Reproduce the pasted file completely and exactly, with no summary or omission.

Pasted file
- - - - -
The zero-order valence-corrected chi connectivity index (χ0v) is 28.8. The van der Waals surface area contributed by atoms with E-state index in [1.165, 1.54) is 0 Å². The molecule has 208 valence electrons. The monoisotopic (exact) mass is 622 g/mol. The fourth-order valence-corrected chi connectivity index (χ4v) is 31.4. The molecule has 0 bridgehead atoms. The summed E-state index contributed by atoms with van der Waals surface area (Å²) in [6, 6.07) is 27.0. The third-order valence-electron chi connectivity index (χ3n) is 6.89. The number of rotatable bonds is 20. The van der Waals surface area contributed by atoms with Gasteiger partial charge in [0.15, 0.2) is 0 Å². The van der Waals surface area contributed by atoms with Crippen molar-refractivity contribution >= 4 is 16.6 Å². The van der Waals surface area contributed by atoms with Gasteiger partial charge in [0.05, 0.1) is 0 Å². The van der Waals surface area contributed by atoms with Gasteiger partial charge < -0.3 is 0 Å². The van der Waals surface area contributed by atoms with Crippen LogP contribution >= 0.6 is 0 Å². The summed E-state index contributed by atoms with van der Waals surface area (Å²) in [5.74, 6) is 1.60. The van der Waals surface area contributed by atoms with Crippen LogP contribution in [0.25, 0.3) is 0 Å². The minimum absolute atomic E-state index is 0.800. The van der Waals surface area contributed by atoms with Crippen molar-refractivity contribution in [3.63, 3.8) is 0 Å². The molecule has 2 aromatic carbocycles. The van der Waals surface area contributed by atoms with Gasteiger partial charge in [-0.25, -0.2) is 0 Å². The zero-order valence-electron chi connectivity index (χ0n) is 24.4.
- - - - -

The zero-order valence-corrected chi connectivity index (χ0v) is 28.8. The van der Waals surface area contributed by atoms with E-state index in [1.165, 1.54) is 0 Å². The molecule has 208 valence electrons. The monoisotopic (exact) mass is 622 g/mol. The fourth-order valence-corrected chi connectivity index (χ4v) is 31.4. The molecule has 0 bridgehead atoms. The summed E-state index contributed by atoms with van der Waals surface area (Å²) in [6, 6.07) is 27.0. The third-order valence-electron chi connectivity index (χ3n) is 6.89. The number of rotatable bonds is 20. The van der Waals surface area contributed by atoms with Gasteiger partial charge in [0.15, 0.2) is 0 Å². The van der Waals surface area contributed by atoms with Crippen molar-refractivity contribution >= 4 is 16.6 Å². The van der Waals surface area contributed by atoms with Gasteiger partial charge in [0.05, 0.1) is 0 Å². The van der Waals surface area contributed by atoms with Gasteiger partial charge < -0.3 is 0 Å². The van der Waals surface area contributed by atoms with Crippen LogP contribution >= 0.6 is 0 Å². The summed E-state index contributed by atoms with van der Waals surface area (Å²) in [5.74, 6) is 1.60. The van der Waals surface area contributed by atoms with Crippen LogP contribution in [0.25, 0.3) is 0 Å². The minimum absolute atomic E-state index is 0.800. The van der Waals surface area contributed by atoms with Crippen molar-refractivity contribution in [3.63, 3.8) is 0 Å². The molecule has 2 aromatic carbocycles. The van der Waals surface area contributed by atoms with Gasteiger partial charge in [-0.25, -0.2) is 0 Å². The zero-order valence-electron chi connectivity index (χ0n) is 24.4.